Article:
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Comment: When I were a lad (Score 1) 399

by Cederic (#47808453) Attached to: In Maryland, a Soviet-Style Punishment For a Novelist

GCSE English, coursework graded as part of the exam back in '89:
"Imagine a book in which the pupils take over their school in the same way that the animals take over in Animal Farm. Write the first chapter of the book."

I got an A, probably for the scene where the female maths teacher got thrown through a top floor window.

Creative writing is healthy, teachers should be allowed to encourage and practice it.

Comment: Re:Revolving door (Score 2) 117

by Cederic (#47793243) Attached to: Google's Megan Smith Would Be First US CTO Worthy of the Title

Do not base your opinion on someone by the subject of their degree.

You can be an engineer without ever attending university.
You can get a Masters in computer science and still know fuck all about technology, information or otherwise.

I'd far rather have someone with in-depth hands-on industry experience making decisions than some academic with no real-world understanding, whatever their underlying academic discipline was.

Comment: Re:maybe (Score 1) 353

by Cederic (#47778943) Attached to: Ask Slashdot: What To Do About Repeated Internet Overbilling?

UPS aren't charging you for the weight of the trolley they used to load your package onto the delivery van though are they.

If I download a web page, I expect to pay for the bytes leaving my router and arriving back at it.
If I download an encrypted web page, I expect those bytes to include that encryption overhead.

On neither occasion do I know or care about the encapsulation. That's the ISP's issue, not mine.

Just like the fuel in the van is UPS's issue, not mine.

Comment: Re:Why should they? (Score 1) 316

by Cederic (#47741053) Attached to: For Microsoft, $93B Abroad Means Avoiding $30B Tax Hit

With hardware, it's relatively easy. The product is build *here* so the profit is registered *here*.

The hardware is built from raw materials. They come from somewhere else, and who can say we aren't internally recharging a reasonable market rate for their purchase.

The hardware is built to a design. How much should we charge for that design? Which company and which country should we make that charge from?

The hardware is built for a cost. Why should we sell it for anything more than that cost? We could even sell it for a loss. Which of our subsidiaries should buy it ready for resale?

The hardware only exists because there is a market demand for it. We have tremendous expenses building up that market demand. We'd better transfer the cost of marketing too.

Profit? What profit?

Comment: Re:If he sold phyiscal copies (Score 1) 463

by Cederic (#47733111) Attached to: 33 Months In Prison For Recording a Movie In a Theater

I see a fuck of a lot more millionaires in the movie industry than I do at my local garage.

It could be coincidence, or it could be because they're still charging fifteen quid for a film released three decades ago and demanding jail time for anybody that thinks its earned them enough money already and they should be incentivised into producing something worth watching now, not Fast and Furious fucking 6.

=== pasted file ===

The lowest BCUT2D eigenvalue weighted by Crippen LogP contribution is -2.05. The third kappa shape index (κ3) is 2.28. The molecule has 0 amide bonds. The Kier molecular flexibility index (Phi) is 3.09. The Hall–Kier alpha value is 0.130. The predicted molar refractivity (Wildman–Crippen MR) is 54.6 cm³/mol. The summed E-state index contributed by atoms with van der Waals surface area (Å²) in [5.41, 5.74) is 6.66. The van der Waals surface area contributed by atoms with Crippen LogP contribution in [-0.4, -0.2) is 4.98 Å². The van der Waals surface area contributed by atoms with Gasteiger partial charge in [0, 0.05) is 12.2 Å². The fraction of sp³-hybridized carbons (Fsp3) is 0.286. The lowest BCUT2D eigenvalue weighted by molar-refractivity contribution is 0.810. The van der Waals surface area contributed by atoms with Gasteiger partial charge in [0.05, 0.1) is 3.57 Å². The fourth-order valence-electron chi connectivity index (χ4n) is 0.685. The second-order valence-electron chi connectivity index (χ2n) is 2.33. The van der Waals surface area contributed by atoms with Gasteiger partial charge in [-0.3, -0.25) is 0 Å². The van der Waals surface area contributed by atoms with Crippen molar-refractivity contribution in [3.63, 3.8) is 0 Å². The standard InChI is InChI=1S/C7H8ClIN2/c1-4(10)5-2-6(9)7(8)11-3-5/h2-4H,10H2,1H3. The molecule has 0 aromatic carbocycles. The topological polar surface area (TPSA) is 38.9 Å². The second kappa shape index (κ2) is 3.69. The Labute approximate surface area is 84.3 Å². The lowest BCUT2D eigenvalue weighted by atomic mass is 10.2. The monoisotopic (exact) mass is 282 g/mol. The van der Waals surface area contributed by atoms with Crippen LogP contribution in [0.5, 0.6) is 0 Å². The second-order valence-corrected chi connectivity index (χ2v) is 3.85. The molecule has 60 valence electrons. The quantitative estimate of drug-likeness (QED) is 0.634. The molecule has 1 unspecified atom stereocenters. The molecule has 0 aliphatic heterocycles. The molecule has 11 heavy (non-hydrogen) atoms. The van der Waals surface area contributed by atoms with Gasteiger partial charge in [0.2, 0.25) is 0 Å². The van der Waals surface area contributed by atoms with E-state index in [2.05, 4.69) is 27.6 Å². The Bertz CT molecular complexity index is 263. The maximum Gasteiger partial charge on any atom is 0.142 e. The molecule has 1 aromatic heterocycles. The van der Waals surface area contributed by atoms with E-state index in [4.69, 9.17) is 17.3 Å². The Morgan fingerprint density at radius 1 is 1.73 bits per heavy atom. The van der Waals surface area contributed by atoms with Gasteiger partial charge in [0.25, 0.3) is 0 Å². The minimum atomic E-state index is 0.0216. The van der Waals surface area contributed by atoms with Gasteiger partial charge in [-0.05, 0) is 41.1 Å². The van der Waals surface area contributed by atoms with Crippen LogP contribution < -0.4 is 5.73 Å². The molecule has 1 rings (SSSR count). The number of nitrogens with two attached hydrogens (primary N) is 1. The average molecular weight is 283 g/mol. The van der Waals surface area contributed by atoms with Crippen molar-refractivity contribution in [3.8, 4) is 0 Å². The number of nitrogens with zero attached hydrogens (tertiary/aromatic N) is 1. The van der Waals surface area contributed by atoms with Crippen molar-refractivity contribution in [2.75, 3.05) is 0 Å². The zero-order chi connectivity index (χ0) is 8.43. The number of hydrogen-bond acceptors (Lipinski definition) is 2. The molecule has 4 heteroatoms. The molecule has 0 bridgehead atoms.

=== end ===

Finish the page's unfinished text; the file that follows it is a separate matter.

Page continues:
Comment: Re:Must be an alternate earth. (Score 1) 441

by Cederic (#47732967) Attached to: Tech Looks To Obama To Save Them From 'Just Sort of OK' US Workers

Yeah, you understand completely. That's exactly why the Infosys staff I worked with didn't want to move to the UK.

Or maybe it's because in the UK they wouldn't be able to afford multiple houses earning them a second income, a household staff so that the wife doesn't have to work, the early retirement they're planning to enjoy.

Indian salaries may be low compared to the UK or the US but Indian IT salaries are way off the scale when you factor in the cost of living.

Comment: Re:Feeding the PR engine, (Score 3, Insightful) 441

by Cederic (#47732887) Attached to: Tech Looks To Obama To Save Them From 'Just Sort of OK' US Workers

The big problem is that the pipeline's been cut off.

You used to be able to interview 20 local people and get a choice of great candidates because the local people had come through the ranks and had to learn their shit.

These days you don't take on junior people and train them up. For the same money you can get the already experienced person over from India, or Malaysia, or China, or Bulgaria. Or if you're a multinational, don't even get them over: Open the office there, it's even cheaper.

So there aren't the junior learning roles, the apprenticeships, the low paid jobs in which people can learn the skills and become the great IT people we need.

It's a fucking tragedy and it's taken a failure of the outsourcing model to reveal the sudden disconnect and gap that's been created, and it's going to be another decade before that gap starts to be filled.

So right now it's actually true: there is a shortage of great people. Not because the locals aren't capable, or couldn't become great, but because there just haven't been the openings to let them develop those skills.

Comment: Re:Read that statement as follows: (Score 1) 441

by Cederic (#47732777) Attached to: Tech Looks To Obama To Save Them From 'Just Sort of OK' US Workers

coding for is not rocket science, not even close, specially for Facebook, Google, or Apple.

Articulating algorithms in your programming language of choice isn't rocket science, but neither is welding a fuel tank. The analysis, mathematics and design that occurs before you do either of those things is more comparable than you think.

We are Microsoft. Unix is irrelevant. Openness is futile. Prepare to be assimilated.

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